We took a lot of time in San Francisco to work on boat projects because we were enjoying the town, had a lot of free places to stay, and resources through friends in the area. This is one of the projects we tackled.
We’re now certain that our gorgeous girl has been grounded hard at some point. There was the rudder shoe repair, the old bad keel repair that failed that we re-did and now we found a crack in the fiberglass in the stringer (I think technically called a “floor”) behind the mast step.
Our concern of course, was whether the crack was in the fiberglass or the underlying beam. We could tell the crack was old because of the mold (ew!). So we dug, and scraped, and ground, until we found dry, uncracked wood (phew!). Then we considered how best to deal with the big hole we had created.
West Systems has a great series of videos, articles, and use guides for using their epoxy resin to repair fiberglass. We used epoxy resin and glass cloth. This was our first experience actually doing our own fiberglass repair so we decided to tag team it “Team Giddyup” style. Carol ground and beveled and I applied the glass. We chose epoxy resin for its strength but an unintended side effect is that it smelled WAY better than the fiberglass resin that they guy who did the keel repair used. We are very thankful for that because we weren’t looking forward to getting a hotel while the stink cleared out.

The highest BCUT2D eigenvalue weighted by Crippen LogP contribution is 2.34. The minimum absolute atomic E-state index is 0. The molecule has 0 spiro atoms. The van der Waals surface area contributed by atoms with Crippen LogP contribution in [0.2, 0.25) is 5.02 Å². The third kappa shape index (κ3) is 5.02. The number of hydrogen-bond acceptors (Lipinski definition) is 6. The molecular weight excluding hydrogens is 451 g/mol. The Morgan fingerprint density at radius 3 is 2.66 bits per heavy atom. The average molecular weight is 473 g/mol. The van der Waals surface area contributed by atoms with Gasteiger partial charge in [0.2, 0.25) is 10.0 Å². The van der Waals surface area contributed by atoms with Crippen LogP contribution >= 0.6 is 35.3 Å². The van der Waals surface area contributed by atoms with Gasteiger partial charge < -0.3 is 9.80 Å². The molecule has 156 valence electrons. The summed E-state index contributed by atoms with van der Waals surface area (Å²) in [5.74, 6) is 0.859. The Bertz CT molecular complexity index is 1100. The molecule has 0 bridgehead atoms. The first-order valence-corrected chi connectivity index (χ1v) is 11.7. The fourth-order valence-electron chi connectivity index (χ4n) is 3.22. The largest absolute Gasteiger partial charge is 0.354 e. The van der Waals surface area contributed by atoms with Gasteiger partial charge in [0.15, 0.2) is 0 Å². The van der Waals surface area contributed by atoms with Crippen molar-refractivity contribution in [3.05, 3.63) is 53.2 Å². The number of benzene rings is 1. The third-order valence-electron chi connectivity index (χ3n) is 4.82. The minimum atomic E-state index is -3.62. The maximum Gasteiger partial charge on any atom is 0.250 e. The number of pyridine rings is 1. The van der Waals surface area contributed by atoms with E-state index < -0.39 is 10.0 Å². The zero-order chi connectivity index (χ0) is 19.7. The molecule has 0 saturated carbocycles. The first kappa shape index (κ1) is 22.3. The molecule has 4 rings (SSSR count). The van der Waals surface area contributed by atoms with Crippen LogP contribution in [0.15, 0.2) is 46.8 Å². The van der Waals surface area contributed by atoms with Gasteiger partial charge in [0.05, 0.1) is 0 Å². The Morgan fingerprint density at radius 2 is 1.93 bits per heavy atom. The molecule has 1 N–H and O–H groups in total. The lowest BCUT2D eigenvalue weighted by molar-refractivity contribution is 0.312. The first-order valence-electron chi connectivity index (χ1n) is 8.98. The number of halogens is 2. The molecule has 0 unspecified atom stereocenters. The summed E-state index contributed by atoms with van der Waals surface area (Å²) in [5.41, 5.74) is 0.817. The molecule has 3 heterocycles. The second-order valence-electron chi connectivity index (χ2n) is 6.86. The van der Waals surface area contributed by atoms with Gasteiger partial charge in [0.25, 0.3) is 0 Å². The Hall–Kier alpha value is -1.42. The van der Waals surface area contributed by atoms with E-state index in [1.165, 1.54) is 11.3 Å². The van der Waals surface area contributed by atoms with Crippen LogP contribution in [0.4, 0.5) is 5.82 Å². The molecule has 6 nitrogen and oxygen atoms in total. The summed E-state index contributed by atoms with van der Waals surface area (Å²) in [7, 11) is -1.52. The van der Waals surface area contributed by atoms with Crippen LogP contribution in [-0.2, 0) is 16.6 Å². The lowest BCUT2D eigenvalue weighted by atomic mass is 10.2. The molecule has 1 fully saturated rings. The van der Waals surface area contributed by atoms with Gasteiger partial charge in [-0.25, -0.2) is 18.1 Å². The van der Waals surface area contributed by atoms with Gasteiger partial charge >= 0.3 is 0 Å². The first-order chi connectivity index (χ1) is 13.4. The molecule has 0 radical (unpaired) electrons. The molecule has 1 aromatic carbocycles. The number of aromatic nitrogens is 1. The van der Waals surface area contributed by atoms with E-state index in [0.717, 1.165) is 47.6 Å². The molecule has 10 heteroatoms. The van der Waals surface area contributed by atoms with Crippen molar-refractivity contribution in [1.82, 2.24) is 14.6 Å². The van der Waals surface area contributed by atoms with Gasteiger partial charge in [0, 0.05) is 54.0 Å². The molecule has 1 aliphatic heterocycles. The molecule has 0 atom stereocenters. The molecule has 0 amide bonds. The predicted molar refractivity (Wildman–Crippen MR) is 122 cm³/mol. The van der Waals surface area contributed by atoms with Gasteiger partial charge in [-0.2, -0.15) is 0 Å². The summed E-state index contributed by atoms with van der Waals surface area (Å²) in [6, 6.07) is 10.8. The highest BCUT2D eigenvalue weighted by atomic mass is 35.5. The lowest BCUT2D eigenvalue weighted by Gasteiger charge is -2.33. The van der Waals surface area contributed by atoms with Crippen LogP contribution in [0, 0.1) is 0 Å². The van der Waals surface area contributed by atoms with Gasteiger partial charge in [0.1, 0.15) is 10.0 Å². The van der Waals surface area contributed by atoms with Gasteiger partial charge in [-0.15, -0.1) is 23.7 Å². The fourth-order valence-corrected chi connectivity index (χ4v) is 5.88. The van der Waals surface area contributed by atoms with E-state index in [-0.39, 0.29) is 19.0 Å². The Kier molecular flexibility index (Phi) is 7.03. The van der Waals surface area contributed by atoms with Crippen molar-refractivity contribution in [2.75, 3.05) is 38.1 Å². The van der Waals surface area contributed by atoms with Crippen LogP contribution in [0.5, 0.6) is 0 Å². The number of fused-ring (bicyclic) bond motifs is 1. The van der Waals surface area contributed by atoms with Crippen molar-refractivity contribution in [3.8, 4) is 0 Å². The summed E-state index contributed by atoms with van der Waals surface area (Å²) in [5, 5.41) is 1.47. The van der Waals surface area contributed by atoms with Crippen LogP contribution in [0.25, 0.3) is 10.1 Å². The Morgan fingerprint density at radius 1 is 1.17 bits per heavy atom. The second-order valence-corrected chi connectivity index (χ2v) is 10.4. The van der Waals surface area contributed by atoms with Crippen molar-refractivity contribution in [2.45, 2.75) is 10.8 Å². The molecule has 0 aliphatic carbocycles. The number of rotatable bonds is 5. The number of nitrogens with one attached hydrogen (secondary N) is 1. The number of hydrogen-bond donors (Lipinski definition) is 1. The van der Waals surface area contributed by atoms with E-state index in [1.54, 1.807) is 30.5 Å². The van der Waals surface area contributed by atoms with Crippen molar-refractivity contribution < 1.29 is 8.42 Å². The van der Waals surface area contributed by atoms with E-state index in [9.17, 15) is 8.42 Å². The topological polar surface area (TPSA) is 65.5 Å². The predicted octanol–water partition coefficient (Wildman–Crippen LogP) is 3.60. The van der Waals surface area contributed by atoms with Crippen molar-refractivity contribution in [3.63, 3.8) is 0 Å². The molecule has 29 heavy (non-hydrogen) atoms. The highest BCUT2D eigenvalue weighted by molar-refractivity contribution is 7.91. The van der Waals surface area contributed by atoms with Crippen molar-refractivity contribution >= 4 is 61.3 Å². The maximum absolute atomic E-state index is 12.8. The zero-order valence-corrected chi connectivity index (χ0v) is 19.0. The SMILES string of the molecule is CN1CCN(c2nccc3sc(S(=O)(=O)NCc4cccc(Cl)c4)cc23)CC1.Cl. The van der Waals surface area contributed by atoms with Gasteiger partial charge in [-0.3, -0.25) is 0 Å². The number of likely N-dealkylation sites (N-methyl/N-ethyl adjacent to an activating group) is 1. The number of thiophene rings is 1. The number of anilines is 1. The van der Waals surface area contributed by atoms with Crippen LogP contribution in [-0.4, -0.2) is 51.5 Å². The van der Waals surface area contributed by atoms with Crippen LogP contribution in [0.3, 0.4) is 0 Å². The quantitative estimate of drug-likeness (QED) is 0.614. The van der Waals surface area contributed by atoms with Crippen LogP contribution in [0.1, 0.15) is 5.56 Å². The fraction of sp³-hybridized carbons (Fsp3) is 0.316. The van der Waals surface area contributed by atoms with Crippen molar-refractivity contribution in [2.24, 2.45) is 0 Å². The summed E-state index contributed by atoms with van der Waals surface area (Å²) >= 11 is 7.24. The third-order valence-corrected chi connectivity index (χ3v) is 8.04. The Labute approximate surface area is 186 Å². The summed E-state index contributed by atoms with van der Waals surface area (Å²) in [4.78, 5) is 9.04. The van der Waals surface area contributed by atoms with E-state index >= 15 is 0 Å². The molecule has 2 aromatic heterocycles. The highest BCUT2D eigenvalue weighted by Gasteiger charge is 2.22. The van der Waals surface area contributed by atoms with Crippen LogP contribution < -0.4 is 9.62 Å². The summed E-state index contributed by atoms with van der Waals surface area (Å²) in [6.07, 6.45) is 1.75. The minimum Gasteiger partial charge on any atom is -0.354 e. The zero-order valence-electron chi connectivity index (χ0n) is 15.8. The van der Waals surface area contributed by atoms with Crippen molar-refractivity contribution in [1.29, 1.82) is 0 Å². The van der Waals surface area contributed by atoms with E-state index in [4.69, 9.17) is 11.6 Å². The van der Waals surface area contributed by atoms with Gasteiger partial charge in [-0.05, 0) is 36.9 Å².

So, while enjoying the hospitality at the Oakland Yacht Club, we applied about 10 layers of glass cloth with epoxy resin. Can you believe that this still did not build it up to the same thickness that the Wauquiez builders had left? It’s *crazy*. Part of that is because we had scraped some rotten wood from the surface and part because we underestimated how thick the layer would need to be in order to match the existing glass.
Of course, our boat was build back in the days when they had no idea how strong fiberglass was so they just kept adding more to make sure the boats would be strong enough.
We’ll watch the repair job and see how it does over time. Luckily, these stringers/floors simply stiffen the boat laterally and so, unless you ground the boat, don’t normally take a lot of fore-aft stress.
We also found old repair jobs in the corners of other stringers on the starboard side. Hopefully, those repair jobs, which were smaller, won’t fail like this one did.
Tuesday, November 8, 2011
Livia and Carol on s/v Estrellita have been poking around down in their bilge.